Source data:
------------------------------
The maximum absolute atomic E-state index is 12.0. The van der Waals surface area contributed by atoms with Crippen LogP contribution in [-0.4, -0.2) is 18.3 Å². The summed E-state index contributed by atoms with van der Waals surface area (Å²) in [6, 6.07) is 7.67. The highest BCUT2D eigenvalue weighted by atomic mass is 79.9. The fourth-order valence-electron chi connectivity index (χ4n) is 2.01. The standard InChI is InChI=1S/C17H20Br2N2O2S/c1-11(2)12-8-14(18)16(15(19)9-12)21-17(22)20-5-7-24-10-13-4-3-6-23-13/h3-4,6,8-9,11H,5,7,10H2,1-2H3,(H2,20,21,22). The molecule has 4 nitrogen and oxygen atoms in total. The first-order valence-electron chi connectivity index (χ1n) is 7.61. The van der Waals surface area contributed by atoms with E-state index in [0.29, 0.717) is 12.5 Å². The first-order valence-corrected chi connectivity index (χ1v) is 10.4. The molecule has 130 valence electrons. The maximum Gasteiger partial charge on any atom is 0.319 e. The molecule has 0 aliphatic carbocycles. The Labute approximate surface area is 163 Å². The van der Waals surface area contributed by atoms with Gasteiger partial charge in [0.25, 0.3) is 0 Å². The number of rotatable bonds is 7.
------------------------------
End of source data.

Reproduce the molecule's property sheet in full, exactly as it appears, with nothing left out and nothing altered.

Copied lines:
The maximum absolute atomic E-state index is 12.0. The van der Waals surface area contributed by atoms with Crippen LogP contribution in [-0.4, -0.2) is 18.3 Å². The summed E-state index contributed by atoms with van der Waals surface area (Å²) in [6, 6.07) is 7.67. The highest BCUT2D eigenvalue weighted by atomic mass is 79.9. The fourth-order valence-electron chi connectivity index (χ4n) is 2.01. The standard InChI is InChI=1S/C17H20Br2N2O2S/c1-11(2)12-8-14(18)16(15(19)9-12)21-17(22)20-5-7-24-10-13-4-3-6-23-13/h3-4,6,8-9,11H,5,7,10H2,1-2H3,(H2,20,21,22). The molecule has 4 nitrogen and oxygen atoms in total. The first-order valence-electron chi connectivity index (χ1n) is 7.61. The van der Waals surface area contributed by atoms with E-state index in [0.29, 0.717) is 12.5 Å². The first-order valence-corrected chi connectivity index (χ1v) is 10.4. The molecule has 130 valence electrons. The maximum Gasteiger partial charge on any atom is 0.319 e. The molecule has 0 aliphatic carbocycles. The Labute approximate surface area is 163 Å². The van der Waals surface area contributed by atoms with Gasteiger partial charge in [0.25, 0.3) is 0 Å². The number of rotatable bonds is 7.